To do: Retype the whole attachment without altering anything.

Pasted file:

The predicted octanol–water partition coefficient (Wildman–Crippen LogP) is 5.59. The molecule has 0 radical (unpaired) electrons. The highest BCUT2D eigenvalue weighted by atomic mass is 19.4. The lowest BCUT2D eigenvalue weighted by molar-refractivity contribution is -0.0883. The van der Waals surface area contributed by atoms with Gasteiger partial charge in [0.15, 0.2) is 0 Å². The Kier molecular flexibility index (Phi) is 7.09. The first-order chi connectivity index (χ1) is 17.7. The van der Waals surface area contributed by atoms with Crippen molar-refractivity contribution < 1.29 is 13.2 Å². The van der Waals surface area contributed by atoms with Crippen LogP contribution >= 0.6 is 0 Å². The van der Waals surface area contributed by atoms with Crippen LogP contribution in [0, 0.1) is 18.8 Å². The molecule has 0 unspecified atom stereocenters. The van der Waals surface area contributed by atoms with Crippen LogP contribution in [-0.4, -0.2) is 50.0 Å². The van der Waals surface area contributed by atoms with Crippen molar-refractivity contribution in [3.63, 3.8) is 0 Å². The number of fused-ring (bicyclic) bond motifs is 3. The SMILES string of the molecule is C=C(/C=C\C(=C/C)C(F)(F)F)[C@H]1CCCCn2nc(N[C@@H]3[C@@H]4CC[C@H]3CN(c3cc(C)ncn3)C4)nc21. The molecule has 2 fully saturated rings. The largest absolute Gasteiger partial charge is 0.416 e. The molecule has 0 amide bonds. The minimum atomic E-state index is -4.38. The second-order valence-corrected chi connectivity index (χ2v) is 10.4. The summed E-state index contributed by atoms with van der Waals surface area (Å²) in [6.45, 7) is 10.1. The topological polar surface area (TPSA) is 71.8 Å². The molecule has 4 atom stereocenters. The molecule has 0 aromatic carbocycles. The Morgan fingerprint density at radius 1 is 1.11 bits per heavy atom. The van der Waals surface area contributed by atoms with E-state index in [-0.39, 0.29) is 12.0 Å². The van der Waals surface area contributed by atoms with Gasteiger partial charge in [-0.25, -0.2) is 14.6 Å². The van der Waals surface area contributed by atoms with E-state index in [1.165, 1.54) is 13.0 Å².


The predicted octanol–water partition coefficient (Wildman–Crippen LogP) is 5.59. The molecule has 0 radical (unpaired) electrons. The highest BCUT2D eigenvalue weighted by atomic mass is 19.4. The lowest BCUT2D eigenvalue weighted by molar-refractivity contribution is -0.0883. The van der Waals surface area contributed by atoms with Gasteiger partial charge in [0.15, 0.2) is 0 Å². The Kier molecular flexibility index (Phi) is 7.09. The first-order chi connectivity index (χ1) is 17.7. The van der Waals surface area contributed by atoms with Crippen molar-refractivity contribution < 1.29 is 13.2 Å². The van der Waals surface area contributed by atoms with Crippen LogP contribution >= 0.6 is 0 Å². The van der Waals surface area contributed by atoms with Crippen LogP contribution in [0, 0.1) is 18.8 Å². The molecule has 0 unspecified atom stereocenters. The van der Waals surface area contributed by atoms with Crippen LogP contribution in [-0.4, -0.2) is 50.0 Å². The van der Waals surface area contributed by atoms with Crippen molar-refractivity contribution in [3.63, 3.8) is 0 Å². The number of fused-ring (bicyclic) bond motifs is 3. The SMILES string of the molecule is C=C(/C=C\C(=C/C)C(F)(F)F)[C@H]1CCCCn2nc(N[C@@H]3[C@@H]4CC[C@H]3CN(c3cc(C)ncn3)C4)nc21. The molecule has 2 fully saturated rings. The largest absolute Gasteiger partial charge is 0.416 e. The molecule has 0 amide bonds. The minimum atomic E-state index is -4.38. The second-order valence-corrected chi connectivity index (χ2v) is 10.4. The summed E-state index contributed by atoms with van der Waals surface area (Å²) in [6.45, 7) is 10.1. The topological polar surface area (TPSA) is 71.8 Å². The molecule has 4 atom stereocenters. The molecule has 0 aromatic carbocycles. The Morgan fingerprint density at radius 1 is 1.11 bits per heavy atom. The van der Waals surface area contributed by atoms with E-state index in [-0.39, 0.29) is 12.0 Å². The van der Waals surface area contributed by atoms with Gasteiger partial charge in [-0.25, -0.2) is 14.6 Å². The van der Waals surface area contributed by atoms with E-state index in [1.165, 1.54) is 13.0 Å².